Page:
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Passing from Byron's claims as the poet of nature, he has been styled the poet of freedom. Spirited lines have burst from him on this theme :

“Yet, Freedom! yet thy banner, torn but fying,

Streams like the thunder-storm against the wind;
Thy trumpet-voice, though broken now and dying,

The loudest still, the tempest leaves behind.”

He harped upon the lost liberties of Italy and Greece, and the living liberties of America. Let us look, before rashly welcoming the alliance. The love of freedom with Byron was a sentiment, but it had no depth beyond that; and, when you come to analyze it carefully, its elements are misanthropy and lawlessness. I never hear his tributes to our institutions quoted, without an instinctive regret that any countryman of mine should, in his avidity for foreign flattery, be thus deluded. The name of Washington is met with more than once in Byron's poems in terms of praise: that name is beyond the reach of contamination; but still I recoil, as if it were profaned, when I contrast the manly, dutiful, genuine spirit of freedom in which he was nursed, with the spurious, fitful, sentimental licentiousness of the poet. When the tribute of a foreigner is rendered to our country or its men, I wish first to know whether that foreigner's heart is true to his own country, and not poisoned with a counterfeit liberality and a morbid hostility to that which nature and wisdom and truth all bid him hold dear. When a man like Southey points to this country as the land

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the tribute is worth something. But the spirit of freedom which gave that light could not be truly reverenced by one whose heart had grown hard in aristocratic licentiousness; who, running the wild career of profligacy, sought the last stimulant of his morbid tastes in the sentimental luxury of a romantic crusade.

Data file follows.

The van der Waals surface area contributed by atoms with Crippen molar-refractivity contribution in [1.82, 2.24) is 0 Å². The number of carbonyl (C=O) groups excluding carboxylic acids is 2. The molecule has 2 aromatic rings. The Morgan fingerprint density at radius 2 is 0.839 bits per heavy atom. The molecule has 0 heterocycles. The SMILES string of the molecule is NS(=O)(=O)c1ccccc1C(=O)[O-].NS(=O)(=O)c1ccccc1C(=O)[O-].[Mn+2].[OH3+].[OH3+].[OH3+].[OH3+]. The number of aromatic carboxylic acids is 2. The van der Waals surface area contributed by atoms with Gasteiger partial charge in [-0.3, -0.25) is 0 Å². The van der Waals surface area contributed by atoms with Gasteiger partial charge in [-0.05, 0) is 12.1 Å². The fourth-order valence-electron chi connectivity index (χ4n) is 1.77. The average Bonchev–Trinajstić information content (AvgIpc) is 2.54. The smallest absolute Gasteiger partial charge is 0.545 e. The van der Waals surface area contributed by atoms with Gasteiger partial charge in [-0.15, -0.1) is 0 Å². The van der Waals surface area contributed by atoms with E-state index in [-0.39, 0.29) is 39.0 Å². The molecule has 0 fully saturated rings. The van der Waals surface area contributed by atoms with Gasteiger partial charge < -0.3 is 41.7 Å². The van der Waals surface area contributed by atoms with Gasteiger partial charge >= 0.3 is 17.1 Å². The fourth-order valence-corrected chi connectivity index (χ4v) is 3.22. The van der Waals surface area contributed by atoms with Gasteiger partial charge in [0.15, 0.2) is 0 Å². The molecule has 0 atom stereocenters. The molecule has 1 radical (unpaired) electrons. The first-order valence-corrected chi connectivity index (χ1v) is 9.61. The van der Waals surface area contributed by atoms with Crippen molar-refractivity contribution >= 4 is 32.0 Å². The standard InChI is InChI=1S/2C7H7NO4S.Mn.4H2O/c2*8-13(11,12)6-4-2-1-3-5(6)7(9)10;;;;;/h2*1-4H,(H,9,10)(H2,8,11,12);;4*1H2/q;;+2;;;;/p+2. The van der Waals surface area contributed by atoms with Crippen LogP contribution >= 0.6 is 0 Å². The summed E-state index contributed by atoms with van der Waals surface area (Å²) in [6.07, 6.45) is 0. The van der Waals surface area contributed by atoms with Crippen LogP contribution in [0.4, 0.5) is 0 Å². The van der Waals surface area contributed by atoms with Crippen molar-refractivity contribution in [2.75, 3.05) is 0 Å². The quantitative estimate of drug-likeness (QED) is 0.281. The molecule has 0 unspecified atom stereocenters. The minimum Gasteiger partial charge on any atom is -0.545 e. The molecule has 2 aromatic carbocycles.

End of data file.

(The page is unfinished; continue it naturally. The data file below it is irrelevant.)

The sensual and the dark rebel in vain ;"

and I deny the sincerity of Byron's professions and his power of knowing a genuine freedom, from the whole story of his life and mind. The true and the manly part was not a share in petty Italian tumults or in Greek revolutions, but to hold the responsible post at which his birth had placed him; for if, as he proclaimed, the liberties of England were in danger, the plainer and the stronger was it the duty of one gifted like him to battle for them to the last. That would have been indeed true energy, instead of its gaudy counterfeit in his sentimental recreancy.

If Lord Byron's descriptions of nature and his sense of freedom were imperfect and unequal, his portraiture of human characters is marked with the same imperfections. His imagination could not rise above the range of his own individual and morbid impulses. All his creations were of the same family, and all imaginatively kindred to himself,-impersonations of the same moral disease in some or other of its forms, and all betraying a woful, wilful ignorance of the better elements of human nature. Coloured by the poet's vivid fancy, they passed for beroes; but strip them of their disguise,—their playhouse finery,—and there is not one among them who rises—I will not say to the heroio standard, but—even to the level of real manliness. How opposite, it has been well said,* was Shakspeare's conception of a hero !

“Give me that man
That is not passion's slave, and I will wear him
In my heart's core,-ay, in my heart of hearts.”

I need scarcely remark that a true idea of the strength and beauty of womanly humanity had no place in Byron's mind. It was almost an unknown world to him, abounding, at the same time, as his poems do, with bright romantic creations of fancy and sentiment. Of these, when placed in situations calling for masculine energy, he gives some striking images, as the description in “Sardanapalus :"


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“She urged on with her voice and gesture, and

Her floating hair and flashing eyes, the soldiers
In the pursuit.

I paused
To look upon her, and her kindled cheek;